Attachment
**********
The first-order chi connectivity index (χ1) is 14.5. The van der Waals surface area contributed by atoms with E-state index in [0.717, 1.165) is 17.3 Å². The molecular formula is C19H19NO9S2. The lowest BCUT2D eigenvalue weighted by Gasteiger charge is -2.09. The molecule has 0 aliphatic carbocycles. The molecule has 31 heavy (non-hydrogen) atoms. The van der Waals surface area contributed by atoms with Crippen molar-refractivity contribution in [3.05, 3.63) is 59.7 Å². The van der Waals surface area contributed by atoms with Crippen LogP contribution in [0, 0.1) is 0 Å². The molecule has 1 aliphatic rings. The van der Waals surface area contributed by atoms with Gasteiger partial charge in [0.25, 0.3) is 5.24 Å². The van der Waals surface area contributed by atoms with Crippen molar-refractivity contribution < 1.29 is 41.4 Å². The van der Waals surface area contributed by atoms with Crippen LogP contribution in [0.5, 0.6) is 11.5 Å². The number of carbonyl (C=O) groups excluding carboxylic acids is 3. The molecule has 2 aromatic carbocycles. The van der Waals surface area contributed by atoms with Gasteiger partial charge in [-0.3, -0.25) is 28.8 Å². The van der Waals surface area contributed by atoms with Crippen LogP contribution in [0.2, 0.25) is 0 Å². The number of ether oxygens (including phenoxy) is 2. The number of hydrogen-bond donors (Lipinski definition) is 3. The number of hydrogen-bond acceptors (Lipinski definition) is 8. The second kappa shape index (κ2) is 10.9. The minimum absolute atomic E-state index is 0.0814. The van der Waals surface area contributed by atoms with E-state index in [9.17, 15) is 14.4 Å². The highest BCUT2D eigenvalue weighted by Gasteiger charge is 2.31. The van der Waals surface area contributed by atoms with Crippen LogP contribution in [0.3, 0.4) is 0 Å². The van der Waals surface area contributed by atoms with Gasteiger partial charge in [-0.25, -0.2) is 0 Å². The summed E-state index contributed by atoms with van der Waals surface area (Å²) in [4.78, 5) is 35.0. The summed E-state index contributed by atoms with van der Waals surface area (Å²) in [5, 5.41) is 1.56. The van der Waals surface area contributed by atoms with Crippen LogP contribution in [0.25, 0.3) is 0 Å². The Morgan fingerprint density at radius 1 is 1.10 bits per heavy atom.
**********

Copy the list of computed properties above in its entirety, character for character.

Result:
The first-order chi connectivity index (χ1) is 14.5. The van der Waals surface area contributed by atoms with E-state index in [0.717, 1.165) is 17.3 Å². The molecular formula is C19H19NO9S2. The lowest BCUT2D eigenvalue weighted by Gasteiger charge is -2.09. The molecule has 0 aliphatic carbocycles. The molecule has 31 heavy (non-hydrogen) atoms. The van der Waals surface area contributed by atoms with Crippen molar-refractivity contribution in [3.05, 3.63) is 59.7 Å². The van der Waals surface area contributed by atoms with Crippen LogP contribution in [0, 0.1) is 0 Å². The molecule has 1 aliphatic rings. The van der Waals surface area contributed by atoms with Gasteiger partial charge in [0.25, 0.3) is 5.24 Å². The van der Waals surface area contributed by atoms with Crippen molar-refractivity contribution < 1.29 is 41.4 Å². The van der Waals surface area contributed by atoms with Crippen LogP contribution in [0.5, 0.6) is 11.5 Å². The number of carbonyl (C=O) groups excluding carboxylic acids is 3. The molecule has 2 aromatic carbocycles. The van der Waals surface area contributed by atoms with Gasteiger partial charge in [-0.3, -0.25) is 28.8 Å². The van der Waals surface area contributed by atoms with Crippen LogP contribution in [0.2, 0.25) is 0 Å². The number of ether oxygens (including phenoxy) is 2. The number of hydrogen-bond donors (Lipinski definition) is 3. The number of hydrogen-bond acceptors (Lipinski definition) is 8. The second kappa shape index (κ2) is 10.9. The minimum absolute atomic E-state index is 0.0814. The van der Waals surface area contributed by atoms with E-state index in [9.17, 15) is 14.4 Å². The highest BCUT2D eigenvalue weighted by Gasteiger charge is 2.31. The van der Waals surface area contributed by atoms with Crippen LogP contribution in [0.3, 0.4) is 0 Å². The van der Waals surface area contributed by atoms with Gasteiger partial charge in [-0.25, -0.2) is 0 Å². The summed E-state index contributed by atoms with van der Waals surface area (Å²) in [4.78, 5) is 35.0. The summed E-state index contributed by atoms with van der Waals surface area (Å²) in [5, 5.41) is 1.56. The van der Waals surface area contributed by atoms with Crippen LogP contribution in [0.25, 0.3) is 0 Å². The Morgan fingerprint density at radius 1 is 1.10 bits per heavy atom.